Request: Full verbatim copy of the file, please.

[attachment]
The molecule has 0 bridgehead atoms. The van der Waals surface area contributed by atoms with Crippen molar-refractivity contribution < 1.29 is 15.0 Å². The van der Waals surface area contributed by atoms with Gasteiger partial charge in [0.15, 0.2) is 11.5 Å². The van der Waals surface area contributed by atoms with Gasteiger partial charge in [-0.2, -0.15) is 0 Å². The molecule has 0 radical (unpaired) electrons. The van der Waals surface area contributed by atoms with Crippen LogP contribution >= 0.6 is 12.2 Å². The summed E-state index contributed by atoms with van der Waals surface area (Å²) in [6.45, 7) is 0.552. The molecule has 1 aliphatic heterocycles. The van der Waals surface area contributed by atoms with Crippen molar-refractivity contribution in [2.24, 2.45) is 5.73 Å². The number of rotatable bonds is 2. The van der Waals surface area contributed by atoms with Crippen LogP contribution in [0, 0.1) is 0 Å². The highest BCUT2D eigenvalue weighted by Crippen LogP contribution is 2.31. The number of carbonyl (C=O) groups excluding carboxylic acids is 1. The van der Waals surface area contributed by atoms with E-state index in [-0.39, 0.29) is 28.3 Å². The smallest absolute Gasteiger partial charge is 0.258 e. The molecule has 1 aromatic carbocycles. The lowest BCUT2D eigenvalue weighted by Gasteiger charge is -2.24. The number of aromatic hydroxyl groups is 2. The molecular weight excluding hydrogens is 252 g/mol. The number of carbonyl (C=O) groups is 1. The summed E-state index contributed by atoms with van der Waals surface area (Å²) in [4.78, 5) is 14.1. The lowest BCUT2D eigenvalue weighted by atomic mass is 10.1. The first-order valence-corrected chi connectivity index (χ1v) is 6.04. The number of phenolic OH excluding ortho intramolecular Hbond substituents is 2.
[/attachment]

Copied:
The molecule has 0 bridgehead atoms. The van der Waals surface area contributed by atoms with Crippen molar-refractivity contribution < 1.29 is 15.0 Å². The van der Waals surface area contributed by atoms with Gasteiger partial charge in [0.15, 0.2) is 11.5 Å². The van der Waals surface area contributed by atoms with Gasteiger partial charge in [-0.2, -0.15) is 0 Å². The molecule has 0 radical (unpaired) electrons. The van der Waals surface area contributed by atoms with Crippen LogP contribution >= 0.6 is 12.2 Å². The summed E-state index contributed by atoms with van der Waals surface area (Å²) in [6.45, 7) is 0.552. The molecule has 1 aliphatic heterocycles. The van der Waals surface area contributed by atoms with Crippen molar-refractivity contribution in [2.24, 2.45) is 5.73 Å². The number of rotatable bonds is 2. The van der Waals surface area contributed by atoms with Crippen LogP contribution in [0, 0.1) is 0 Å². The highest BCUT2D eigenvalue weighted by Crippen LogP contribution is 2.31. The number of carbonyl (C=O) groups excluding carboxylic acids is 1. The van der Waals surface area contributed by atoms with E-state index in [-0.39, 0.29) is 28.3 Å². The smallest absolute Gasteiger partial charge is 0.258 e. The molecule has 1 aromatic carbocycles. The lowest BCUT2D eigenvalue weighted by Gasteiger charge is -2.24. The number of aromatic hydroxyl groups is 2. The molecular weight excluding hydrogens is 252 g/mol. The number of carbonyl (C=O) groups is 1. The summed E-state index contributed by atoms with van der Waals surface area (Å²) in [4.78, 5) is 14.1. The lowest BCUT2D eigenvalue weighted by atomic mass is 10.1. The first-order valence-corrected chi connectivity index (χ1v) is 6.04. The number of phenolic OH excluding ortho intramolecular Hbond substituents is 2.